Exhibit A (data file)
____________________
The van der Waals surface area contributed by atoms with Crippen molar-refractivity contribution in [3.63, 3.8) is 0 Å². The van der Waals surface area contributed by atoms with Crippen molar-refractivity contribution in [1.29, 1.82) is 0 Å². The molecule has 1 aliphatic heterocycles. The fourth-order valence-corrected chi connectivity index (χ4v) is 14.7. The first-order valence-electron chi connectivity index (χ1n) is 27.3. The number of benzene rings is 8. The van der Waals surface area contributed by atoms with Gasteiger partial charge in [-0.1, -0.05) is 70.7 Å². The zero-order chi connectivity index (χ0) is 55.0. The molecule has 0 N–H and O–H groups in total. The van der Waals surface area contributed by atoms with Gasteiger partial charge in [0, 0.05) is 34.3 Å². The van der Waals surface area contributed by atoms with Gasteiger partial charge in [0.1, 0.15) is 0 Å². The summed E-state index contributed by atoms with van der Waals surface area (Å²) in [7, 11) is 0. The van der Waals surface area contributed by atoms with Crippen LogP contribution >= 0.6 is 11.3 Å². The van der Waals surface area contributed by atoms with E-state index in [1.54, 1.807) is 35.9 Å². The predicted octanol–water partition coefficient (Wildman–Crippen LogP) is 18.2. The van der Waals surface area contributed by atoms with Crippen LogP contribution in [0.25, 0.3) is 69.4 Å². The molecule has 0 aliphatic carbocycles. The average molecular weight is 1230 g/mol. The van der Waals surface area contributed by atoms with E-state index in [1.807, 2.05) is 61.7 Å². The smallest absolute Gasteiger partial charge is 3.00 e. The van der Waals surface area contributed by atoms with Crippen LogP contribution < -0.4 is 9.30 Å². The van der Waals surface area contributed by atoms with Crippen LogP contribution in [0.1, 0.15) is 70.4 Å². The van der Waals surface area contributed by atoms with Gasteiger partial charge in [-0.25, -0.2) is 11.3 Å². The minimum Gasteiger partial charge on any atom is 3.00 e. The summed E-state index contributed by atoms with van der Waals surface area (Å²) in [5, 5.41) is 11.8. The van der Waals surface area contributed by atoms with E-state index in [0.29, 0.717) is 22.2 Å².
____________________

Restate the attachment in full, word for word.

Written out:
The van der Waals surface area contributed by atoms with Crippen molar-refractivity contribution in [3.63, 3.8) is 0 Å². The van der Waals surface area contributed by atoms with Crippen molar-refractivity contribution in [1.29, 1.82) is 0 Å². The molecule has 1 aliphatic heterocycles. The fourth-order valence-corrected chi connectivity index (χ4v) is 14.7. The first-order valence-electron chi connectivity index (χ1n) is 27.3. The number of benzene rings is 8. The van der Waals surface area contributed by atoms with Gasteiger partial charge in [-0.1, -0.05) is 70.7 Å². The zero-order chi connectivity index (χ0) is 55.0. The molecule has 0 N–H and O–H groups in total. The van der Waals surface area contributed by atoms with Gasteiger partial charge in [0, 0.05) is 34.3 Å². The van der Waals surface area contributed by atoms with Gasteiger partial charge in [0.1, 0.15) is 0 Å². The summed E-state index contributed by atoms with van der Waals surface area (Å²) in [7, 11) is 0. The van der Waals surface area contributed by atoms with Crippen LogP contribution >= 0.6 is 11.3 Å². The van der Waals surface area contributed by atoms with E-state index in [1.54, 1.807) is 35.9 Å². The predicted octanol–water partition coefficient (Wildman–Crippen LogP) is 18.2. The van der Waals surface area contributed by atoms with Crippen LogP contribution in [0.25, 0.3) is 69.4 Å². The molecule has 0 aliphatic carbocycles. The average molecular weight is 1230 g/mol. The van der Waals surface area contributed by atoms with E-state index in [1.807, 2.05) is 61.7 Å². The smallest absolute Gasteiger partial charge is 3.00 e. The van der Waals surface area contributed by atoms with Crippen LogP contribution < -0.4 is 9.30 Å². The van der Waals surface area contributed by atoms with Crippen LogP contribution in [0.1, 0.15) is 70.4 Å². The van der Waals surface area contributed by atoms with Gasteiger partial charge in [-0.25, -0.2) is 11.3 Å². The minimum Gasteiger partial charge on any atom is 3.00 e. The summed E-state index contributed by atoms with van der Waals surface area (Å²) in [5, 5.41) is 11.8. The van der Waals surface area contributed by atoms with E-state index in [0.29, 0.717) is 22.2 Å².